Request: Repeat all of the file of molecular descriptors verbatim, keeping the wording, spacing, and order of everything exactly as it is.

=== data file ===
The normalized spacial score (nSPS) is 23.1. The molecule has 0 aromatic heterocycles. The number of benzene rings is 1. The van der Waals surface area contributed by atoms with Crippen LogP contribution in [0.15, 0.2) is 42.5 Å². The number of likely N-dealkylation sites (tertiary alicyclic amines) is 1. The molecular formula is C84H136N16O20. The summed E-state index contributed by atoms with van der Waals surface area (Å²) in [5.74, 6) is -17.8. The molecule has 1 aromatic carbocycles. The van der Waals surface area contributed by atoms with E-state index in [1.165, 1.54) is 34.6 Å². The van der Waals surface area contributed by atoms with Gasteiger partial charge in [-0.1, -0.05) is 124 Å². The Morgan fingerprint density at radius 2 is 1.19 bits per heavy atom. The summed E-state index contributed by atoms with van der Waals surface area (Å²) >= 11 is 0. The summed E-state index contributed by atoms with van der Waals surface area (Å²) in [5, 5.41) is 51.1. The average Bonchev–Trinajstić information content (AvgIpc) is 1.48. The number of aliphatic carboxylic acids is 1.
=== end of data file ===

The normalized spacial score (nSPS) is 23.1. The molecule has 0 aromatic heterocycles. The number of benzene rings is 1. The van der Waals surface area contributed by atoms with Crippen LogP contribution in [0.15, 0.2) is 42.5 Å². The number of likely N-dealkylation sites (tertiary alicyclic amines) is 1. The molecular formula is C84H136N16O20. The summed E-state index contributed by atoms with van der Waals surface area (Å²) in [5.74, 6) is -17.8. The molecule has 1 aromatic carbocycles. The van der Waals surface area contributed by atoms with E-state index in [1.165, 1.54) is 34.6 Å². The van der Waals surface area contributed by atoms with Gasteiger partial charge in [-0.1, -0.05) is 124 Å². The Morgan fingerprint density at radius 2 is 1.19 bits per heavy atom. The summed E-state index contributed by atoms with van der Waals surface area (Å²) >= 11 is 0. The summed E-state index contributed by atoms with van der Waals surface area (Å²) in [5, 5.41) is 51.1. The average Bonchev–Trinajstić information content (AvgIpc) is 1.48. The number of aliphatic carboxylic acids is 1.